Vancouver is Completely Fogged

No I am not talking about the insanity of Vancouver’s real estate… the entire city was enveloped by fog for the past 3 days

I’ve been real lazy lately with photography/maintaining this website but I’ve literally waited an entire year for the fog to roll in (for a specific Vancouver skyline photograph).  I packed my camera gear, threw them in the trunk, and embarked on a journey to North Vancouver during rush hour for sunset photos in the fog.

Some readers may question my judgement of 1) willingly driving across bridges in Vancouver rush hour, and 2) you can’t see the sunset during foggy conditions.  I will reassure these readers that I am not a complete idiot because I can fully defend my photography rationale, but at the same time I am also a dimwit for driving during rush hour in Vancouver.  My grand photography idea was to drive up Cypress Mountain to the Cypress Bowl Lookout (in my opinion one of the best viewpoint of downtown Vancouver) where I would be above the fog… and hopefully the top of buildings/Lion’s Gate Bridge would protrude through the fog… basking in the golden sunset light.

“life is hard and full of disappointment” – Famous author John Green… would be an accurate assessment of my photography journey (P.S. I didn’t read any of John Green’s romantic novels but he is a hilarious personality on YouTube).  It was 3:30 PM when I left the house and what would normally be a 40-45 minute drive took an hour and twenty minutes (which really wasn’t too bad) and I missed the sunset by mere minutes… which didn’t matter because even though I was above the fog it was so thick that the entire downtown was engulfed and everything was just… white (like a really bad pneumonia on chest X-ray).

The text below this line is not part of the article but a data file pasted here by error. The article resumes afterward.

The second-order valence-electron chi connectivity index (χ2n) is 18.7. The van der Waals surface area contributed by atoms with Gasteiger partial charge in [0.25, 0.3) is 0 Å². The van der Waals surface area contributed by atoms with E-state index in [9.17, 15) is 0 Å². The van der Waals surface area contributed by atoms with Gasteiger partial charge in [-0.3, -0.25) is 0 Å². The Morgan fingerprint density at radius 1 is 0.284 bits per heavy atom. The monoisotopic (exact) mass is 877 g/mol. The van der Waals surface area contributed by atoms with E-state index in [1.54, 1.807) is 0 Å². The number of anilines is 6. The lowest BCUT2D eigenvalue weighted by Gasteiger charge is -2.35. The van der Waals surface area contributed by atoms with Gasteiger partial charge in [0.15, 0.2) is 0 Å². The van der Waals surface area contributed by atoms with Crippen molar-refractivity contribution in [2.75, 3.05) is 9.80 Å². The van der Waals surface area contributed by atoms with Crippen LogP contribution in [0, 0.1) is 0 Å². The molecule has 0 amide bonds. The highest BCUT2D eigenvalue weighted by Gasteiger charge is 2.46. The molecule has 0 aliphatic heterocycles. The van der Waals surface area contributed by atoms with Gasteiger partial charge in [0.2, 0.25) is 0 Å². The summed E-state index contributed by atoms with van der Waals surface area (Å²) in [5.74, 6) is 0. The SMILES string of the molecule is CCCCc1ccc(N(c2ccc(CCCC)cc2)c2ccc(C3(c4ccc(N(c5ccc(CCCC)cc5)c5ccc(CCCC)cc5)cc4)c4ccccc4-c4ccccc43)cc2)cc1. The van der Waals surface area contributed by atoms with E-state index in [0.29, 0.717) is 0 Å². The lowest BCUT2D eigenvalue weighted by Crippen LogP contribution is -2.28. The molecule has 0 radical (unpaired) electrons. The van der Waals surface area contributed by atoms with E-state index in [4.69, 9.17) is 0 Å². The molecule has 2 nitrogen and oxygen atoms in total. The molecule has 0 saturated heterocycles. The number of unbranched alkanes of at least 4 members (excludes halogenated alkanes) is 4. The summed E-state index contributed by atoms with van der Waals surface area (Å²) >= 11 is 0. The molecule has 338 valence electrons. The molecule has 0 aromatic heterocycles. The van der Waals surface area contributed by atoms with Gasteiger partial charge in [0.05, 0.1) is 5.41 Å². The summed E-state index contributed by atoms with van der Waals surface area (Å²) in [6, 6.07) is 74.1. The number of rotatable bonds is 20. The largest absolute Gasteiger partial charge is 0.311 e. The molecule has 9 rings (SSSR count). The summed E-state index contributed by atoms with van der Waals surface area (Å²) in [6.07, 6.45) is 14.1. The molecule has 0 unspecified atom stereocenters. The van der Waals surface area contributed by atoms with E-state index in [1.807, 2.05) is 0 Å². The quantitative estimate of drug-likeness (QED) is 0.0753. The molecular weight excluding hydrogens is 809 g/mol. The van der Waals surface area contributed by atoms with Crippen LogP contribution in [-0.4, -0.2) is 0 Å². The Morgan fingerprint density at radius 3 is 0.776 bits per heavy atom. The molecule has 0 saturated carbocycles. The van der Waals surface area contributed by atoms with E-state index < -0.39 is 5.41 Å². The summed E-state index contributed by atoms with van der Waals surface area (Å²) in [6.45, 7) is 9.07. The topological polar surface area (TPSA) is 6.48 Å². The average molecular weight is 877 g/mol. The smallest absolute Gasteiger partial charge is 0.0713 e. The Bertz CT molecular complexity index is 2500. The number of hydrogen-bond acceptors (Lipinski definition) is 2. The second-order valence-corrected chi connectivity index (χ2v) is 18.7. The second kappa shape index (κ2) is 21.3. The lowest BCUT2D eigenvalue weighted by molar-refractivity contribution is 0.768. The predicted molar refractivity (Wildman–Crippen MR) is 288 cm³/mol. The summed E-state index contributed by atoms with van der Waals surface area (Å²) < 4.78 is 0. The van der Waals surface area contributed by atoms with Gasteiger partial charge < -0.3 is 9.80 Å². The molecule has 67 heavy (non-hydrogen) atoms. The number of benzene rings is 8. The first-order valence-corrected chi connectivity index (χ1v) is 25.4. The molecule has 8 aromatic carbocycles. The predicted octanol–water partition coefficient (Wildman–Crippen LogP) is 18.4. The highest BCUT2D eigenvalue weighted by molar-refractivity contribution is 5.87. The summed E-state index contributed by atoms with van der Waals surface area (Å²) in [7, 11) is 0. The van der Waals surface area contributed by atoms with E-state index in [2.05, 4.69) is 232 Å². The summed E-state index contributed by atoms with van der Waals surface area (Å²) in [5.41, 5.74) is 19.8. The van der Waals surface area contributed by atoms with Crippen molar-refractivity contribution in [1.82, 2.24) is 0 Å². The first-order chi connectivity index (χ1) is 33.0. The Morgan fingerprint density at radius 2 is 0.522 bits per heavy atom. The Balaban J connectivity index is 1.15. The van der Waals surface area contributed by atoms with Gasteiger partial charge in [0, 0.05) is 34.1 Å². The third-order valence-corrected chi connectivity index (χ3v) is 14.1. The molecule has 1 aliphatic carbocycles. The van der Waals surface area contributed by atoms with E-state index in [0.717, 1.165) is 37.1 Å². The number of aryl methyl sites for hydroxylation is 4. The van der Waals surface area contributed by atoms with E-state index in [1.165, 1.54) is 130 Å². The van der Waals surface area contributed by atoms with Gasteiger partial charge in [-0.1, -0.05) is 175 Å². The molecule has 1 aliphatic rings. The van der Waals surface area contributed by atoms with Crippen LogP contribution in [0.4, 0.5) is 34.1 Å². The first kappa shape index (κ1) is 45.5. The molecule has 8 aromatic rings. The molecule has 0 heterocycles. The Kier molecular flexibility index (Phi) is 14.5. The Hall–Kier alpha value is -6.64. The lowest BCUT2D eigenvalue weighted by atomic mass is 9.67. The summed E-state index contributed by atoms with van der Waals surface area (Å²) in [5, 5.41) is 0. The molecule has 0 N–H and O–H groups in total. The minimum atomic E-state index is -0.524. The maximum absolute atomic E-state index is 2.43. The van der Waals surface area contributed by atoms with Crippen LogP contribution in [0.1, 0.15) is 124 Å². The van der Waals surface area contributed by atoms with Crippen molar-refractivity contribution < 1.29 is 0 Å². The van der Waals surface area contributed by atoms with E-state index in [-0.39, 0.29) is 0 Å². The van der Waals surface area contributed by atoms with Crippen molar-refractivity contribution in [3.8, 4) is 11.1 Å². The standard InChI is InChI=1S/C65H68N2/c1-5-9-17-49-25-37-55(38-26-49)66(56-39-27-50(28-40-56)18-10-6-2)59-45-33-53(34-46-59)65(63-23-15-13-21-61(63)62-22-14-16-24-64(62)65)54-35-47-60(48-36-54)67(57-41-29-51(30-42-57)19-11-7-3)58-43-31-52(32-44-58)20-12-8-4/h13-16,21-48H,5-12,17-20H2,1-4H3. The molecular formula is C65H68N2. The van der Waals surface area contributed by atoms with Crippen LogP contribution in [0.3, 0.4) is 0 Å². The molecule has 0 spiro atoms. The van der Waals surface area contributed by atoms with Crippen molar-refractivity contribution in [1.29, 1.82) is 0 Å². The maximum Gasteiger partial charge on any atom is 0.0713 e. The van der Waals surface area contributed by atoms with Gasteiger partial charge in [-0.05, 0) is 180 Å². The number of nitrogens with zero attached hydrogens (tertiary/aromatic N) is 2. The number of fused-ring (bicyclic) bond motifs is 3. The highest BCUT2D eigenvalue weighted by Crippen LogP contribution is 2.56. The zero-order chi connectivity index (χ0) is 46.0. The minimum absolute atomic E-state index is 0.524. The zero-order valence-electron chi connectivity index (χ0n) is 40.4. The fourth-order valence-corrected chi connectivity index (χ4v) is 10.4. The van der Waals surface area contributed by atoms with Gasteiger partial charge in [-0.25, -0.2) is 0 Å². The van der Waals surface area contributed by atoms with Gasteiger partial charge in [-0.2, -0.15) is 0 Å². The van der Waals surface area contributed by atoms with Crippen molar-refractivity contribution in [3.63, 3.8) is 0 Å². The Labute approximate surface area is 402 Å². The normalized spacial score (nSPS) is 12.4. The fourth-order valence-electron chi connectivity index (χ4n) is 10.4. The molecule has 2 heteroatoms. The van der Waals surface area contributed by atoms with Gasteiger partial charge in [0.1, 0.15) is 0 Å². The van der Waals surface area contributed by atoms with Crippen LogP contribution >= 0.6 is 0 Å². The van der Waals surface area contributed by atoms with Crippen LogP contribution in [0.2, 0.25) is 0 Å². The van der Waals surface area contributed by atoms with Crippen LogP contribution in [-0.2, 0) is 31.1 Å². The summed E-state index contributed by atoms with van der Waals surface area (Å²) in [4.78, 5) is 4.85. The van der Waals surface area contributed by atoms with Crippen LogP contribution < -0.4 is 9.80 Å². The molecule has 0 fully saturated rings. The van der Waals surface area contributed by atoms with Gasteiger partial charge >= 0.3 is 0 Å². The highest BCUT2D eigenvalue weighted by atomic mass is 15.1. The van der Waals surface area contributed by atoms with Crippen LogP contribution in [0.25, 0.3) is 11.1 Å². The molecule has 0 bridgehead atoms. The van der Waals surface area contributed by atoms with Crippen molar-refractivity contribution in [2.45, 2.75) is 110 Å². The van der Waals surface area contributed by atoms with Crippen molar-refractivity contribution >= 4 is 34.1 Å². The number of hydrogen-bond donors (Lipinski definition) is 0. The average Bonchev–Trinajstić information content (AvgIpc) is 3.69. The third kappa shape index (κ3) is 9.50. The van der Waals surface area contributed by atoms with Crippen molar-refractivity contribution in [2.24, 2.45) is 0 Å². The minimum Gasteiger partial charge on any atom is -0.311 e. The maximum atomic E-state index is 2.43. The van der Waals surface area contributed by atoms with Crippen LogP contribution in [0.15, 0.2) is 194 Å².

I waited for another 15 minutes at the lookout and once darkness started to set in Vancouver surprised me yet again.  Even though it was completely covered with fog Vancouver’s lights diffused through the thick fog with patches and streaks of colorful illumination… like watercolor across a blank white canvas.  It was like a static aurora borealis that sat beneath me!  As a bonus my cheap new-ish zoom lens was able to capture some tall buildings (maybe in Burnaby?) peaking through the fog in the distance!  I imagined a specific photograph in my mind and I left with a completely different capture… I guess that’s just life in general.  One day I will get that elusive photograph the way I envisioned perfectly… I hope.

P.S. #1  It took me 2 hours to get back home which was stupid, I showed up to my rec league playoff match at half time!

P.S. #2  I love North Vancouver as many of my photographs/hikes are from there (Lighthouse Park, St. Mark’s Summit, Stawamus Chief, etc)… I even pondered about moving to North Vancouver but that idea was quickly squashed due to these traffic nightmares!

P.S. #3  We won our playoff match and we advanced to the finals!  (I did my usual contribution to the team’s success… which was minimal lol)


Stanley Park and Waterfront After Dark

Stanley Park is one of Vancouver’s major tourist attraction… so what does it look like when all the hustling & bustling dies down?